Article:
Biggest Returnees RBs Charles Williams and Lexington Thomas, 4 starters on OL, WR Devonte Boyd
    Summary UNLV's 2016 campaign was riddled with injury. Can its defense stop anybody?
    Matchup Sept. 23, 2017: UNLV at Ohio State, kickoff TBA

    Still, the Rebels moved the ball with some regularity in the high-scoring Mountain West mostly due to a terrific offensive line that somehow managed to steer clear of the injury bug. All five players up front started every single game last season, and only Will Kreitler, the center, exhausted his eligibility.

    UNLV ran the ball with terrific efficiency, either with their stable of quarterbacks — all three who started averaged at least 5.7 yards per carry — or with running backs Charles Williams and Lexington Thomas. The latter tied with David Greene for the team lead with eight rushing touchdowns. Seven different players rushed for more than 215 yards, led by Williams, who tallied 763 at 5.4 yards per carry.

    Sanchez and Cotton pieced together the Mountain West's fourth-best rushing attack, even though defenses knew the odds the Rebels were going to throw the ball were minuscule. For perspective on how inept the passing game was: UNLV had games where its quarterbacks completed eight, two, seven and nine passes last season. It won one of those, 45-20 against Fresno State, who went 1-11.

    Entire article: http://www.elevenwarriors.com/ohio-state-football/2017/06/82992/ohio-state-buckeyes-unlv-rebels-meet-for-first-time-ever-in-2017
     
    Last edited: Aug 10, 2017
  2. Jaxbuck

    Jaxbuck I hate tsun

  3. RugbyBuck

    RugbyBuck Our church has no bells.

    Fired up! I think Mrs. RugbyBuck and I will becoming up for this weekend. Our birthday is that Friday and we haven't been to Columbus since 2011.
     
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  5. ScriptOhio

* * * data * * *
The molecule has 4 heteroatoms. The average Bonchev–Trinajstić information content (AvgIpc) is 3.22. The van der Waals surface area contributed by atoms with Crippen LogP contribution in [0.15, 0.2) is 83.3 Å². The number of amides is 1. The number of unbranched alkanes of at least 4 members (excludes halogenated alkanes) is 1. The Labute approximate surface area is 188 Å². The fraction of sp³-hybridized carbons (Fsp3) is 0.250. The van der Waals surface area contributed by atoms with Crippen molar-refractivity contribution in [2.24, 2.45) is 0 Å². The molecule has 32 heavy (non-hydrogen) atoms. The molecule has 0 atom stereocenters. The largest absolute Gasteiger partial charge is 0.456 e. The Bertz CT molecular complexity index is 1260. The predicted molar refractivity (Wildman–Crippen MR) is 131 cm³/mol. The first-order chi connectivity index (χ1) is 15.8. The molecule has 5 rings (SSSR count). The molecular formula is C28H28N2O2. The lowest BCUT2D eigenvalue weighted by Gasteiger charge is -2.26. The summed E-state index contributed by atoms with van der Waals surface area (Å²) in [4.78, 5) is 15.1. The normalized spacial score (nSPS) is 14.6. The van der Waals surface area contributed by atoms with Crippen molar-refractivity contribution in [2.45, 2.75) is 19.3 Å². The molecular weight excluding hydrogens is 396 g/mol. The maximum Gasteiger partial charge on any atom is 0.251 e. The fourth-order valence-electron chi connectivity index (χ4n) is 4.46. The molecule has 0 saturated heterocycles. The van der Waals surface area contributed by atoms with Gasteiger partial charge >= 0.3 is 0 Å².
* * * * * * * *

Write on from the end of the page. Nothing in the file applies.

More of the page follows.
ScriptOhio Everybody is somebody else's weirdo.

    Three takeaways from UNLV football’s first practice in pads



    [​IMG]

    UNLV capped off the opening week of training camp by putting on full pads for the first time and practicing under the lights at Sam Boyd Stadium on Sunday night. Three key takeaways from the Rebels’ first full-speed session:

    Physicality

    One of Tony Sanchez’s top priorities when he assumed the head coaching job two years ago was to make the Rebels a more physical team. It hasn’t happened overnight — UNLV was pushed around by opponents too often in 2015 and 2016, especially up front on defense — but the team is improving in that area.

    On Sunday, Sanchez put his players through a tough session that tested their strength and especially their stamina, and afterward he was pleased with the way they responded.

    Sanchez took the opportunity to reflect a bit on the way UNLV has been able to develop its current core group.

    “To be honest with you, part of me was naïve in coming in a couple years ago just thinking you’re going to wave a magic wand,” Sanchez said. “It takes a lot of years of doing the right thing, recruiting the right way, lifting weights, just getting that whole thing right. And now you’re starting to see a bunch of guys that a couple years ago were young and a little wet behind the ears are a big physical group now.”

    Entire article: https://lasvegassun.com/news/2017/aug/07/three-takeaways-from-unlv-footballs-first-practice/